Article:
The second electrode 14 is formed of a stainless steel of the 300 series group as defined by the American Iron and Steel Institute, these being austenitic chromium-nickel steels containing from a trace to not substantially more than 2% manganese. The compositions of the AISI series 300 austenitic chromium-nickel steels as of 1959 are set forth in Metals Handbook, 8th edition, 1961, volume 1, page 409, published by American Society for Metals, Metals Park, Ohio. According to this publication the AISI series 300 austenitic chromium-nickel steels contain by weight a maximum of 0.03 to 0.25% carbon, a maximum of 2.0% manganese, a maximum of 1.0 to 3.0% silicon, 16 to 26% chromium, 6 to 22% nickel, and traces of phosphorous and sulfur as a maximum, the remainder being iron. Specifically, AISI 316 stainless steel contains by weight 0.08% maximum carbon, 2.0% maximum manganese, 1.0% maximum silicon, 16 to 18% chromium, 10 to 14% nickel, 2.0 to 3.0% molybdenum and traces of phosphorous and sulfur, the remainder being iron. Also, specifically, AISI 303 stainless steel contains by weight 0.15% maximum carbon, 2.0% maximum manganese, 1.0% maximum silicon, 17 to 19% chromium, 8 to 10% nickel, and traces of phosphorous and sulfur, the remainder being iron, all the foregoing compositions being taken from Metals Handbook, supra. There are similar steels known as the 200 series steels, as defined by the American Iron and Steel Institute, which contain -10% manganese, and it has been found that a 200 series steel is not suitable for forming the electrode 14. Thus, the electrode may be properly defined herein and in the claims appended hereto as an austenitic chromium-nickel steel containing from a trace to not appreciably or substantially more than 2% manganese. The shape of the electrode 14 is not critical nor is its spacing from the first electrode of a determinative nature so long as the two electrodes are sufficiently close as to be immersed in a more or less homogeneous body of liquid. In a flowing stream of liquid, if one electrode was possibly or feet from the other electrode, it might well be that an erroneous reading might be obtained due to the exposure of the two electrodes to liquids of difiering nature. Of course, it is usually most convenient to space the electrodes apart a fraction of an inch or not more than several inches, but again, this is not critical. The exposed area of the second electrode 14 is of considerable importance, however, and should be within the range of from not appreciably less than 0.0615 square inch to about 1.45 square inches. Even at 0.0615 square inch of area exposure, the assembly will not accurately read a pH above about 3, whereas if too large an area is exposed, the voltage output observable from the assembly is disadvantageously alfected.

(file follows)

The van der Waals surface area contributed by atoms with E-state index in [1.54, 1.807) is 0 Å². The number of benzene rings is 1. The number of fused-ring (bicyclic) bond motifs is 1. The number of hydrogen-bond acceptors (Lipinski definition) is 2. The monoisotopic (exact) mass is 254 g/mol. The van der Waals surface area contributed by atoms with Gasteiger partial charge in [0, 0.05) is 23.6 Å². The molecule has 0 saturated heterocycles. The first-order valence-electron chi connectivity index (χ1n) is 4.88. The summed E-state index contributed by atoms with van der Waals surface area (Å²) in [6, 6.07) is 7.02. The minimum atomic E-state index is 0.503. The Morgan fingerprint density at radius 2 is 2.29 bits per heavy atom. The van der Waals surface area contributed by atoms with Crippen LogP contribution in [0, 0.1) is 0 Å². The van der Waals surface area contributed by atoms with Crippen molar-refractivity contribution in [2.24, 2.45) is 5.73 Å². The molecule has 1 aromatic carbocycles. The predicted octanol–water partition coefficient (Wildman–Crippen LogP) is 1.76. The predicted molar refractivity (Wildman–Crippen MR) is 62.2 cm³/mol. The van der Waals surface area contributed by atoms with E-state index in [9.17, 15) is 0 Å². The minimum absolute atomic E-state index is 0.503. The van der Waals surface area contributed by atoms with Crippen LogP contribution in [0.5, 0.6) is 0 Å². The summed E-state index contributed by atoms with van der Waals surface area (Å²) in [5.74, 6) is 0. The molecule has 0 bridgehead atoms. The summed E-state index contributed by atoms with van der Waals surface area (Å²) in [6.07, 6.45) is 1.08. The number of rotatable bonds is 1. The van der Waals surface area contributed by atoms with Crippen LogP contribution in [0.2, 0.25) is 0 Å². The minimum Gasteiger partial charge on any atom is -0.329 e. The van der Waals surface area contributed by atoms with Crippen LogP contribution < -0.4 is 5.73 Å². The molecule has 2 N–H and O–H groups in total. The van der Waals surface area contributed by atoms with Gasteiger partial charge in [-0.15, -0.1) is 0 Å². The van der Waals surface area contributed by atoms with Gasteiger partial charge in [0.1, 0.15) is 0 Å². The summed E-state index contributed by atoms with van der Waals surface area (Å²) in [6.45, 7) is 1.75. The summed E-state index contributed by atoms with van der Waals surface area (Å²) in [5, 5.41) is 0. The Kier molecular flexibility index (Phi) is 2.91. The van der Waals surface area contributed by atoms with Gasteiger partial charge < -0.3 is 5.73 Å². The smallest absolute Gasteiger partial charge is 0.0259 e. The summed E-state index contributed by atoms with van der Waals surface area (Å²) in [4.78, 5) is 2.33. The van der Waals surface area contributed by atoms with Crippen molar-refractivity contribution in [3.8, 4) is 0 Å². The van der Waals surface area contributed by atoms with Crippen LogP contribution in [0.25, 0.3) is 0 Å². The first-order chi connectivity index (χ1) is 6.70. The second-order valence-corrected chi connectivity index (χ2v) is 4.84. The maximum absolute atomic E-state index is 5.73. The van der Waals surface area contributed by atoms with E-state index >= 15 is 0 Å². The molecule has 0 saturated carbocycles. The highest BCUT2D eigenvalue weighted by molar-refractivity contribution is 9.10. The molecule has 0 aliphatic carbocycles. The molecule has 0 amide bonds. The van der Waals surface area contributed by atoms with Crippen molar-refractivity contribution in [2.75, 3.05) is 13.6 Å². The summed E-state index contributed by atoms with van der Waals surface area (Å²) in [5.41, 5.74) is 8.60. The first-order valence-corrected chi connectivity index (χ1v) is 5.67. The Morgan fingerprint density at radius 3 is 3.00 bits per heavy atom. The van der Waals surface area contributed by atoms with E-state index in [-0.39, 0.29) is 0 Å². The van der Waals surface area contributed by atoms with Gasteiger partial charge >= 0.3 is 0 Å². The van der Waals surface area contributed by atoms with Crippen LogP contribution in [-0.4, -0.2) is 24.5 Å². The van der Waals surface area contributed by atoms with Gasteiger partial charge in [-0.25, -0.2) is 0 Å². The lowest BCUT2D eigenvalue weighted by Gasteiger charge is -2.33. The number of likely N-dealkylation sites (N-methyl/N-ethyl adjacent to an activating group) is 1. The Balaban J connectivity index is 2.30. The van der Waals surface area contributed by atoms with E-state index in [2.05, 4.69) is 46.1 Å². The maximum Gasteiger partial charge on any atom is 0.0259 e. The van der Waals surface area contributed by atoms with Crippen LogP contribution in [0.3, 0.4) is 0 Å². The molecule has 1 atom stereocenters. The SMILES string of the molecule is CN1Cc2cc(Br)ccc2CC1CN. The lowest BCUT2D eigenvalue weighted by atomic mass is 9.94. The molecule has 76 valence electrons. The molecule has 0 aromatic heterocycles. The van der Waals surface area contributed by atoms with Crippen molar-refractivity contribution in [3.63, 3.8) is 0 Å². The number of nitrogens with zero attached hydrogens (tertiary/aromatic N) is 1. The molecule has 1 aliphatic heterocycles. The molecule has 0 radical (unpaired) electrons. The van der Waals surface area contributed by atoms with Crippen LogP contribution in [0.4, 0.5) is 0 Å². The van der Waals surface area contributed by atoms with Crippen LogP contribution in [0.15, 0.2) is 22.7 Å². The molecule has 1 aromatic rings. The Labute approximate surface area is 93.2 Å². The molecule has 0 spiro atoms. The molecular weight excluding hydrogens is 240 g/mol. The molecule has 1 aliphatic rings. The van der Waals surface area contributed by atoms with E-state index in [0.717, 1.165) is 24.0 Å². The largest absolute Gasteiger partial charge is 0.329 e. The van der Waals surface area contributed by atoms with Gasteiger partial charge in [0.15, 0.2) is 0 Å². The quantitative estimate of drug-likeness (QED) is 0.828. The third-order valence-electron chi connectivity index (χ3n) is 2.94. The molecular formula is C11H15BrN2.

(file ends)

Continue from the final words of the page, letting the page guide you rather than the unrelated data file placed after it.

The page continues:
Utilizing an AISI 316 chromium-nickel steel to form the electrode 14, the optimum area for exposure to the liquid has been found to be 1.45 square inches, an appreciably larger area causing difliculties in obtaining true tracking characteristics on a full pH scale of 1-10, and a reduction much below this area causing difiiculties in tracking characteristics in the higher range pH 5 to pH 10. On the other hand, utilizing an AISI 303 chromiumnickel steel an optimum exposed area of 0.45 square inch was found to exist. Further, it was found that the AISI 303 chromium-nickel steel, applied as illustrated in FIGS. 3 and 4, provides accurate readings over a wider temperature range than the AISI 316 chromium-nickel steel. Thus, it is apparent that for any particular chromiumnickel steel an optimum area and a useable range of areas may be empirically determined, but it is further noted that under specialized conditions the areas of both electrodes may be more or less disregarded. It is also pointed out that changing the area of the first or cadmium electrode which is exposed to the solution does not signifi cantly affect the influence of the area of the second electrode insofar as accuracy of pH determinations is concerned.